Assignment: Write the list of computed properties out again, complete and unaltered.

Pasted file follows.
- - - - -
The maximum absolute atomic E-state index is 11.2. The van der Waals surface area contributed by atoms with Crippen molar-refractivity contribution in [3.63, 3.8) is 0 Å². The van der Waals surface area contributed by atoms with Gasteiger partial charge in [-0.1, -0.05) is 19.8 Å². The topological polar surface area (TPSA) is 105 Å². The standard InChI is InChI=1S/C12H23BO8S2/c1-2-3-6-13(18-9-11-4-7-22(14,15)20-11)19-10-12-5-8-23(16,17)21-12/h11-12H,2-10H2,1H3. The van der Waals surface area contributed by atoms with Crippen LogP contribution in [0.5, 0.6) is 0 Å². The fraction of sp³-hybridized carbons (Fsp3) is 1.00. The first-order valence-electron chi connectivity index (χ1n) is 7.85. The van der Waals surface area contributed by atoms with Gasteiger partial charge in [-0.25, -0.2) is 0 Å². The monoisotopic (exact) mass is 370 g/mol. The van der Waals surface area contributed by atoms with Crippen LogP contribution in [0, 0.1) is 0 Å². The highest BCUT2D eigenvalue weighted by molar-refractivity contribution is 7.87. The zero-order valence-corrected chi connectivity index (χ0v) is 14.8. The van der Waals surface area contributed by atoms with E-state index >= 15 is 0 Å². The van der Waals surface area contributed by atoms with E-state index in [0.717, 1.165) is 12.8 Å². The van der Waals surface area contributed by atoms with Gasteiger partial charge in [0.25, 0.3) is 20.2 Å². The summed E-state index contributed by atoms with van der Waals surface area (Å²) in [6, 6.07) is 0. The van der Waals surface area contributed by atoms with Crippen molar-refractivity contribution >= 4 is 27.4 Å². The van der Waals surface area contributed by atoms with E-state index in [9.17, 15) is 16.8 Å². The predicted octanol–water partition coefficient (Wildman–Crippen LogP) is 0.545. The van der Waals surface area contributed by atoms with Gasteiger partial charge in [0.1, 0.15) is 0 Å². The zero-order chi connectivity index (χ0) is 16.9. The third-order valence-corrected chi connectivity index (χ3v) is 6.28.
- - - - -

The maximum absolute atomic E-state index is 11.2. The van der Waals surface area contributed by atoms with Crippen molar-refractivity contribution in [3.63, 3.8) is 0 Å². The van der Waals surface area contributed by atoms with Gasteiger partial charge in [-0.1, -0.05) is 19.8 Å². The topological polar surface area (TPSA) is 105 Å². The standard InChI is InChI=1S/C12H23BO8S2/c1-2-3-6-13(18-9-11-4-7-22(14,15)20-11)19-10-12-5-8-23(16,17)21-12/h11-12H,2-10H2,1H3. The van der Waals surface area contributed by atoms with Crippen LogP contribution in [0.5, 0.6) is 0 Å². The fraction of sp³-hybridized carbons (Fsp3) is 1.00. The first-order valence-electron chi connectivity index (χ1n) is 7.85. The van der Waals surface area contributed by atoms with Gasteiger partial charge in [-0.25, -0.2) is 0 Å². The monoisotopic (exact) mass is 370 g/mol. The van der Waals surface area contributed by atoms with Crippen LogP contribution in [0, 0.1) is 0 Å². The highest BCUT2D eigenvalue weighted by molar-refractivity contribution is 7.87. The zero-order valence-corrected chi connectivity index (χ0v) is 14.8. The van der Waals surface area contributed by atoms with E-state index >= 15 is 0 Å². The van der Waals surface area contributed by atoms with E-state index in [0.717, 1.165) is 12.8 Å². The van der Waals surface area contributed by atoms with Gasteiger partial charge in [0.25, 0.3) is 20.2 Å². The summed E-state index contributed by atoms with van der Waals surface area (Å²) in [6, 6.07) is 0. The van der Waals surface area contributed by atoms with Crippen molar-refractivity contribution >= 4 is 27.4 Å². The van der Waals surface area contributed by atoms with E-state index in [9.17, 15) is 16.8 Å². The predicted octanol–water partition coefficient (Wildman–Crippen LogP) is 0.545. The van der Waals surface area contributed by atoms with Gasteiger partial charge in [0.1, 0.15) is 0 Å². The zero-order chi connectivity index (χ0) is 16.9. The third-order valence-corrected chi connectivity index (χ3v) is 6.28.